On Wednesday the 9th you are hurt, confounded, distraught, and maybe even a little enraged.

We understand. But, what now?

You’ve come to the right blog. Here at “Life. One Short Story at a Time.” we’ve seen a few elections. As registered Independents, we’ve chosen our candidates carefully, and then poured donations of money, time, sweat, and tears into one campaign or another.

Oh well. Sometimes, it just wasn’t meant to be. Anyway, we are familiar with the sorrow of the loss, and want to help.

The first thing you’ll need to do is grab your wine, beer, liquor, or whatever you’d prefer. And don’t forget your shot glass. Also, you might need a pillow.

Without further ado, “How to cope with the loss of (Hillary/Donald/Gary/Jill/Evan) in 3 steps”

1)   It’s okay to be angry.

Life isn’t fair. From the moment we came into this world, this one lesson has been beaten over our heads. But when we’ve put this much of our heart into something so much bigger than ourselves, it just has to work. Sanity must win! But… it didn’t this time. At least, not for you and (Hillary/Donald/Gary/Jill/Evan).

When the urge to scream (or cry) comes on, go with it. Grab your pillow, bury your face in it, and scream your lungs out. Shout, curse, rant, rave. I only recommend the pillow should there be anyone else within ear shot. Trust me. It’s embarrassing. Then, when your throat is raw from the power you’ve unleashed, take a shot. This should soothe your sore throat, and your troubled soul. For a little while, anyway.

2)   Accept that the world is still turning.

No matter what you might have heard, the world did not, in fact, come to an end on November 8. Perhaps when the new President is sworn in on Friday, January 20, 2017, it might. But not now. So, every time you hear your candidates name from Election Day to Inauguration Day, take a shot. You might want to turn off the news for a while.

3)   Commiserate Together

Once you’ve accepted that the world is still turning, and your throat no longer hurts (too bad), go find those friends and family that were like-minded in their dedication to (Hillary/Donald/Gary/Jill/Evan). They must be as devastated as you in this time of merciless mourning. Call each other. Get together. Make it a party.

Each time someone says, “I can’t believe we didn’t win,” you all take a shot.

 

I hope this helped. If not, I’ll take the shot.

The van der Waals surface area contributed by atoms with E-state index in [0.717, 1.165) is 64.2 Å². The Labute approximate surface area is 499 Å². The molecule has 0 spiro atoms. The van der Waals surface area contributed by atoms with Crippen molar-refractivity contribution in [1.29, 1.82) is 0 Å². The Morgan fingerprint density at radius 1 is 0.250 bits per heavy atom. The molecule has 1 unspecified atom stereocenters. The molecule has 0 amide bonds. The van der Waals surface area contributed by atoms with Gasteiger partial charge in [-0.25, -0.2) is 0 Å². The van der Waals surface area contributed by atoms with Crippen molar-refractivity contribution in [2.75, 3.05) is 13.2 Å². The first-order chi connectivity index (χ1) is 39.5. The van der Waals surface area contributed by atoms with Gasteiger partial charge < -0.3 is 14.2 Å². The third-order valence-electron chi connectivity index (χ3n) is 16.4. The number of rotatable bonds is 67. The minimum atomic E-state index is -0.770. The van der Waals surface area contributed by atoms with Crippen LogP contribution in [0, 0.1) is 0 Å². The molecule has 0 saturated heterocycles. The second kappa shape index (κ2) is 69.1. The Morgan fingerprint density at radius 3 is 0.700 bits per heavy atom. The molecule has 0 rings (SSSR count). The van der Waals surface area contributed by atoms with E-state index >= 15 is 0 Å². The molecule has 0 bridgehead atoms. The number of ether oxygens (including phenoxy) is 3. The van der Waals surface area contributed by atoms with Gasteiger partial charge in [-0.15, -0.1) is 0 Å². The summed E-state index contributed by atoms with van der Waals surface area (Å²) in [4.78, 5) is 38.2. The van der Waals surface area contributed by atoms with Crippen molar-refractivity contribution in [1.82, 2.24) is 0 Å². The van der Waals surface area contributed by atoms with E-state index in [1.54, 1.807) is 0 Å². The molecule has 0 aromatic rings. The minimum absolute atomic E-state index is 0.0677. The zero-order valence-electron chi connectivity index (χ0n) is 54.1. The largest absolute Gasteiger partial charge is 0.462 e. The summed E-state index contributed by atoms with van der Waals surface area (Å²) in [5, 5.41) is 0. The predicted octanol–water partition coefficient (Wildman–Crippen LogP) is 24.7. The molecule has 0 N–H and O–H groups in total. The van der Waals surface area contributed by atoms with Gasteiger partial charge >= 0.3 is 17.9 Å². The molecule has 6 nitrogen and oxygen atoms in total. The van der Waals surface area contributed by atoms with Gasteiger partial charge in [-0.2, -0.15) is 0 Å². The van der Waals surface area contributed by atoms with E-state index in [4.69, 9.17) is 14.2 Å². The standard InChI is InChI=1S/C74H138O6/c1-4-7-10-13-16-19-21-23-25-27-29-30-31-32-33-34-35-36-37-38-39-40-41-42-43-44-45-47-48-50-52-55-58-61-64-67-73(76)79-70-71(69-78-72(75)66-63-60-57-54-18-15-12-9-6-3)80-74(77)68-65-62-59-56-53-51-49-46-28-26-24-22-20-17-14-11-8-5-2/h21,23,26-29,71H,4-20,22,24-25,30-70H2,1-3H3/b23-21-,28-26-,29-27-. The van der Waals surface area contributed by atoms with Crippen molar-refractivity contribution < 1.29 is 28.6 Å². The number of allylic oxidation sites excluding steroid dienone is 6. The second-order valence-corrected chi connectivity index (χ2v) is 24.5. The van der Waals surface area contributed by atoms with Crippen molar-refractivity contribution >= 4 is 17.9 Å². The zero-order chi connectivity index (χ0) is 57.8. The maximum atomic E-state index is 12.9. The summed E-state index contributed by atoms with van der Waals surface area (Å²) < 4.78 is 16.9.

JL Mo is a mother of two, and Nana to four. She is also the author of the McShane Mini-Mystery series, and has had a number of stories published in various anthologies which can be accessed on her Author Page.

Thanks for reading.

The Day After Halloween

 

I am a HUGE Halloween fan. Always have been. But not so much the morning after.

Today is the day after Halloween and we now suffer the “day after syndrome.” It’s the day after dress up day for kids and grown-ups. It’s the day after the silliness of embracing childhood fears. It’s the day of reckoning. It’s the day after. It’s clean-up day.

In the year 2016, Halloween fell on a Monday. An awkward day of the week for any holiday, as everyone hates Monday.

Didn’t really matter. All of the parties and the festivities for the big day were held on the previous weekend. There were kid parties with candy, and adult parties with candy drinks. We’ve had quite enough candy by the time the damn day actually gets here. We certainly aren’t going door to door to get one more piece.

And on a Monday, no one really expects you to. Except, of course, your kids.

We decorate the house every year starting October 1. All the kids in the area know our place as the cat eyes house. Through the years, we’ve watched the number of trick or treaters rise and fall. Whether the holiday is on a Monday or a Friday makes a world of difference in the numbers as well.

This Monday saw a pound of candy leftover from the five and half pounds I’d bought. For my neighborhood, that’s a real thinning. I’ve bought more before and ended the evening handing out quarters because the candy was gone.

I want to believe the dwindling numbers are a balance. The holiday had gone through the roof in popularity, and now, it’s balancing out. Monday is just another weight on that scale.

But still, for me, the door to door experience is the biggest and most fun part of Halloween. The children are so adorable in their costumes, with parents nearby, beaming. And the teenagers are grateful I even opened the door. I have a chat and a laugh with all of them.

I remember when my kids were young and I got to help them with their costumes. Every year, without fail. Halloween meant trick or treating. Even on Mondays. Good times.

But then there’s the clean-up. If you’ve put a bunch of décor up around the outside of your house, November 1st comes with a stigma, doesn’t it? You’ll be the laughing stock of the neighborhood if you don’t pull it down by the end of All Saints. All of those Styrofoam gravestones in the garden, and the muslin ghosts dancing in the trees, all of that must come down the next day.